Montoya would be up two spots to second while Pagenaud would be up a spot. Bourdais would leap from tenth to fifth in the championship while Hunter-Reay would have no change in his championship finish. The playoff would have been a big gain for Huertas, who was 20th in the actual championship, but ended up eighth thanks to his victory with an illegal car in a rain-shortened Houston race.

Who would have made it?
1. Montoya (St. Petersburg and Indianapolis 500 winner)
2. Dixon (Long Beach and Texas winner)
3. Josef Newgarden (Barber and Toronto winner)
4. Power (Grand Prix of Indianapolis winner)
5. Carlos Muñoz (Belle Isle I winner)
6. Sébastien Bourdais (Belle Isle II winner)
7. Graham Rahal (Fontana winner)
8. Hélio Castroneves (Points)

Is there an Entrants' Championship Discrepancy? 
Yes, because James Hinchcliffe won the NOLA Motorsports Park race, the second round of the season, and then Hinchcliffe was injured in Indianapolis 500 practice. The #5 Schmidt Petersen Motorsports entry would have made the playoffs while the #3 Team Penske entry would not have qualified. 

How Does the Semifinal Play Out?
Rahal would have been the only driver to advance on a victory. Rahal won at Mid-Ohio. Hunter-Reay won the other two races in the semifinal round at Iowa and Pocono, but Hunter-Reay was 14th in the championship after the Milwaukee regular season finale on 227 points while Castroneves qualified for the playoffs with 370 points.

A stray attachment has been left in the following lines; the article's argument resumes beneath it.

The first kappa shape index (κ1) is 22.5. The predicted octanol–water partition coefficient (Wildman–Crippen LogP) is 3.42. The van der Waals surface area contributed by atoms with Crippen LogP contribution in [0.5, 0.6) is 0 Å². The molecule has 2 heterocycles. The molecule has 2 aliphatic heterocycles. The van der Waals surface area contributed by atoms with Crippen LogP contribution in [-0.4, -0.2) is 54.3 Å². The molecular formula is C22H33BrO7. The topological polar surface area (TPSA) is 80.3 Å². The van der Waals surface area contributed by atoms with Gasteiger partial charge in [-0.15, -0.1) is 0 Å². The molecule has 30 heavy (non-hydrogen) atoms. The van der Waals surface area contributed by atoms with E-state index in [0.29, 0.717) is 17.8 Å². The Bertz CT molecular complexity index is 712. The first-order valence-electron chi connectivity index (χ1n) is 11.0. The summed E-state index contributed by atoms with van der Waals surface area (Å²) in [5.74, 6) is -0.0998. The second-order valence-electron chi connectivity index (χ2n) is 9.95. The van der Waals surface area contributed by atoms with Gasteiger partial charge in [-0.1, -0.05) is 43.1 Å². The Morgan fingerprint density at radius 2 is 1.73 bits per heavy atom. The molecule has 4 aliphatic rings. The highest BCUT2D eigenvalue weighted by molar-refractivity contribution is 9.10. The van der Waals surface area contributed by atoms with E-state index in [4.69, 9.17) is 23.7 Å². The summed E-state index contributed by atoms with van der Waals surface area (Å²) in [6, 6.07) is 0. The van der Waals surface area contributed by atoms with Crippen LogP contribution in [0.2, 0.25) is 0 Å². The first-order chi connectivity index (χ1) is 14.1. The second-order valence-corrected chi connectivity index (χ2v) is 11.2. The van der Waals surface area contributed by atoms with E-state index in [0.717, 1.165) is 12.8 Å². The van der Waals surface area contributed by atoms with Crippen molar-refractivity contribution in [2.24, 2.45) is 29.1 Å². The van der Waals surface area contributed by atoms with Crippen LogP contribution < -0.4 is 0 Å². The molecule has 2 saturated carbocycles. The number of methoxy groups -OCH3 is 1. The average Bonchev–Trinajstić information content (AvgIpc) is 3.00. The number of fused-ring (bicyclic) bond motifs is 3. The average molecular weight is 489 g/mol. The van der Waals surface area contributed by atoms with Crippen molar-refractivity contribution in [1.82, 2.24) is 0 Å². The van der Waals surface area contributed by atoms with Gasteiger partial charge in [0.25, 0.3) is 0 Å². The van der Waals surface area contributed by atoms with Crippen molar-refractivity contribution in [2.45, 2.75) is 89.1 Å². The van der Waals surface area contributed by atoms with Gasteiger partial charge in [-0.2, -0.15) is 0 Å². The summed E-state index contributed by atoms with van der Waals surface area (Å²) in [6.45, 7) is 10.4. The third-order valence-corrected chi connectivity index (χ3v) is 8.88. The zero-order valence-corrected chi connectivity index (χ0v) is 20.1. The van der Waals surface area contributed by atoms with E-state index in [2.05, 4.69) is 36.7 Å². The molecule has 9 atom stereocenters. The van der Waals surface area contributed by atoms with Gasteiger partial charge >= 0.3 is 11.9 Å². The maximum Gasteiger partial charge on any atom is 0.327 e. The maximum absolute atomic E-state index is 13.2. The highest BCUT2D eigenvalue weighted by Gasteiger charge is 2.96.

How do those other three championship race spots get determined? Newgarden would have ended the round with the most points, 1,104. Muñoz would have been second in the round on 1,082 points, 12 more than Power, who would have made the finale. Power would have qualified by two points over Dixon. 

And Your Champion Would Be...?
Power with a seventh-place finish at Sonoma in what would have been an otherwise anti-climactic finale. Muñoz ended up 22nd after an accident while Newgarden was only a spot better after a pit stop problem. It would have been somewhat close with Power and Rahal and both cars were incidents. Power and Montoya got together, and Power was caught out when the pit lane was closed under one caution. That likely would have handed it to Rahal until Rahal was spun in the hairpin by Bourdais.

The race would have played out much different if these drivers were finalists. Bourdais wouldn't have made that move on Rahal. 

How Different Would It Have Been?